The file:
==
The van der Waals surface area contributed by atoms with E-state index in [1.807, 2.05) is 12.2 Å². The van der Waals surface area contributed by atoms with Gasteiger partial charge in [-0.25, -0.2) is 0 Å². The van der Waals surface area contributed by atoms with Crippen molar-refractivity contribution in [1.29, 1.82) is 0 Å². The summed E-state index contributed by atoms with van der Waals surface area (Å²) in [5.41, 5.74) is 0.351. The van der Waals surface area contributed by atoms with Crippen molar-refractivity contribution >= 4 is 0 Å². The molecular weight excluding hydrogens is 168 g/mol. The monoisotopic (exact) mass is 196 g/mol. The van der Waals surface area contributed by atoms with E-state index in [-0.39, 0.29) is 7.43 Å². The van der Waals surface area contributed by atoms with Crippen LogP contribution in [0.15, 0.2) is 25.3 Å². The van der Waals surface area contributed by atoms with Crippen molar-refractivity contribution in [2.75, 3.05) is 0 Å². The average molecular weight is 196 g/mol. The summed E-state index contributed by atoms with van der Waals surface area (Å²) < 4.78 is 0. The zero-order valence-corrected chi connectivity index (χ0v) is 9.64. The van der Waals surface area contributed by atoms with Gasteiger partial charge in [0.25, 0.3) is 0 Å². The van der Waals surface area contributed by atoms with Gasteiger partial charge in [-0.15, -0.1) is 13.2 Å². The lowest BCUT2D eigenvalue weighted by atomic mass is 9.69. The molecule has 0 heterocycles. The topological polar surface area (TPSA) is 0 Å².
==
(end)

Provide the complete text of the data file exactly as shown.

The van der Waals surface area contributed by atoms with E-state index in [1.807, 2.05) is 12.2 Å². The van der Waals surface area contributed by atoms with Gasteiger partial charge in [-0.25, -0.2) is 0 Å². The van der Waals surface area contributed by atoms with Crippen molar-refractivity contribution in [1.29, 1.82) is 0 Å². The summed E-state index contributed by atoms with van der Waals surface area (Å²) in [5.41, 5.74) is 0.351. The van der Waals surface area contributed by atoms with Crippen molar-refractivity contribution >= 4 is 0 Å². The molecular weight excluding hydrogens is 168 g/mol. The monoisotopic (exact) mass is 196 g/mol. The van der Waals surface area contributed by atoms with E-state index in [-0.39, 0.29) is 7.43 Å². The van der Waals surface area contributed by atoms with Crippen LogP contribution in [0.15, 0.2) is 25.3 Å². The van der Waals surface area contributed by atoms with Crippen molar-refractivity contribution in [2.75, 3.05) is 0 Å². The average molecular weight is 196 g/mol. The summed E-state index contributed by atoms with van der Waals surface area (Å²) < 4.78 is 0. The zero-order valence-corrected chi connectivity index (χ0v) is 9.64. The van der Waals surface area contributed by atoms with Gasteiger partial charge in [0.25, 0.3) is 0 Å². The van der Waals surface area contributed by atoms with Gasteiger partial charge in [-0.15, -0.1) is 13.2 Å². The lowest BCUT2D eigenvalue weighted by atomic mass is 9.69. The molecule has 0 heterocycles. The topological polar surface area (TPSA) is 0 Å².